The Dodd-Frank rulemaking burden may have dampened the Federal Reserve’s willingness to consider creative bank acquisition structures.
Attorneys say that over the past twelve months it’s been harder to have detailed conversations with the regulator about proposed investments in banks and the nuances of different structures.
They suspect this is because of time constraints caused by the regulatory overhaul law.
“I think the Federal Reserve staff, like most regulatory staff, are so overwhelmed by the demands of Dodd-Frank rulemaking requirements that they just don’t have the same appetite for novel structures,” said Gregory Lyons, a New York-based partner with Debevoise & Plimpton.
“They seem to be getting more strict in their views as to what an acquisition deal needs to look like to pass muster with them,” he added.
Another contributing factor could be staff changes including the 2010 departure of key figure Patricia Robinson, who oversaw M&A applications.
The Reserve’s new approach could be particularly problematic for private equity funds which look to maximise target-control while avoiding bank holding company-status.
Generally funds look to avoid being deemed a bank holding company because it would require them to divest from their other activities.
They stay below the 25% voting stock-threshold and make great effort to keep board representation, officer interlock, business relationships and other control factors to a level that helps them direct the bank’s operations, but doesn’t cause the regulator to designate it a bank holding company.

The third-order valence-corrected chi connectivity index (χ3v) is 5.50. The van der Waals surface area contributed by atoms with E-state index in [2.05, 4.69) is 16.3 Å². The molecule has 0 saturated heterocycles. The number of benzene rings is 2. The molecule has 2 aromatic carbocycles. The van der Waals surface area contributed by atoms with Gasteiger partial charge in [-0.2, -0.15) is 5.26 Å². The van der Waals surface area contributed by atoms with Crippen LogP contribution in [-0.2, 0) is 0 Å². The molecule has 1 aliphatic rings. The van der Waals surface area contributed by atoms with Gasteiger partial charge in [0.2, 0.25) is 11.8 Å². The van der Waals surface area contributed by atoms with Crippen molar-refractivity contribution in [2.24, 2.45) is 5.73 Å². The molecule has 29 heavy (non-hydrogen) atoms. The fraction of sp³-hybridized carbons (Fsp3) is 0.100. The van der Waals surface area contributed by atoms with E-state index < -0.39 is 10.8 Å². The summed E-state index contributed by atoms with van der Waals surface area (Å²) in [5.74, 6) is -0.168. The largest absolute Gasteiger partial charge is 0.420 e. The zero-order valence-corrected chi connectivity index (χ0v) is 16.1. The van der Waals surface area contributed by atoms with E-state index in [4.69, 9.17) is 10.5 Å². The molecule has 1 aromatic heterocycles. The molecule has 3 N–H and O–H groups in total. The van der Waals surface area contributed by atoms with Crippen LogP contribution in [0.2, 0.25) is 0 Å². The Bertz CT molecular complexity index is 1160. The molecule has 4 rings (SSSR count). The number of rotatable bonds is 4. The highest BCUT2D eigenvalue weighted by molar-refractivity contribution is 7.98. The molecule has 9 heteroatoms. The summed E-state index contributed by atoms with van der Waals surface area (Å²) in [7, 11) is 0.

This becomes more difficult, however, when the Federal Reserve is reluctant to entertain novel structures.
It’s also unfortunate, as the credit markets have stabilised enough for private equity firms to make informed purchases. “I think private equity now feels more comfortable that it understands and can value the balance sheet of a bank,” said Lyons.
An area where regulators may have to re-think this strict approach is failed banks.
The percentage of first losses which the Federal Deposit Insurance Corporation’s (FDIC) will accept under its loss share agreements declined last year, making failed banks less attractive for PE investors.
For now there are strategic acquirers looking to take on these assets, but this is expected to dry up eventually.
“They may be forced to show enhanced flexibility. There’s still a lot of problem banks out there and if the strategic acquirers stop buying, what happens then?” said Lyons.
"They have to find buyers to sure up the system otherwise the FDIC fund that is insuring these bank deposits takes the hit directly," noted Jay Cohen, a private equity partner with Duane Morris.
Another factor that could be contributing to regulators’ reluctance to permit large PE investments in failed banks is the public’s – sometimes inaccurate – perception of private equity. Failed banks are a politically sensitive topic, given the unfinished inquiry into the cause of the financial crisis.
"The FDIC gets a little backlash on letting these private equity funds acquire these failed banks," said Cohen.